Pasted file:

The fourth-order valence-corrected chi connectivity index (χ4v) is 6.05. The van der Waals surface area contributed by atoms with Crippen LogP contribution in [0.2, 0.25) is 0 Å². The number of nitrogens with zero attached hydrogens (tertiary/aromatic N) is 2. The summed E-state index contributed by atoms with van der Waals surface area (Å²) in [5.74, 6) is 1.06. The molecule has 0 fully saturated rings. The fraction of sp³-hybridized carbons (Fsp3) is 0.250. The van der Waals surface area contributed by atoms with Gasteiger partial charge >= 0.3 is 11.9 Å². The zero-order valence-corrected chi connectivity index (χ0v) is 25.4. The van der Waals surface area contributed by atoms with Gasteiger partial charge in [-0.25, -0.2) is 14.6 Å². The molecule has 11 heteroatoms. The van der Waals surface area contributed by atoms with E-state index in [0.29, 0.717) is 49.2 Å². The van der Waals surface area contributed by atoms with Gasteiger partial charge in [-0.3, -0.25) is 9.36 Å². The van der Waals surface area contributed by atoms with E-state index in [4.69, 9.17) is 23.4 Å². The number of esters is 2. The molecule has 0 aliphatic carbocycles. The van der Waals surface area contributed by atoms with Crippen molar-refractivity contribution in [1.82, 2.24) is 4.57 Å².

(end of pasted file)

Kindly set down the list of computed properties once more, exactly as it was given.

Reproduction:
The fourth-order valence-corrected chi connectivity index (χ4v) is 6.05. The van der Waals surface area contributed by atoms with Crippen LogP contribution in [0.2, 0.25) is 0 Å². The number of nitrogens with zero attached hydrogens (tertiary/aromatic N) is 2. The summed E-state index contributed by atoms with van der Waals surface area (Å²) in [5.74, 6) is 1.06. The molecule has 0 fully saturated rings. The fraction of sp³-hybridized carbons (Fsp3) is 0.250. The van der Waals surface area contributed by atoms with Gasteiger partial charge >= 0.3 is 11.9 Å². The zero-order valence-corrected chi connectivity index (χ0v) is 25.4. The van der Waals surface area contributed by atoms with Gasteiger partial charge in [-0.25, -0.2) is 14.6 Å². The molecule has 11 heteroatoms. The van der Waals surface area contributed by atoms with E-state index in [0.29, 0.717) is 49.2 Å². The van der Waals surface area contributed by atoms with Gasteiger partial charge in [-0.3, -0.25) is 9.36 Å². The van der Waals surface area contributed by atoms with E-state index in [4.69, 9.17) is 23.4 Å². The number of esters is 2. The molecule has 0 aliphatic carbocycles. The van der Waals surface area contributed by atoms with Crippen molar-refractivity contribution in [1.82, 2.24) is 4.57 Å².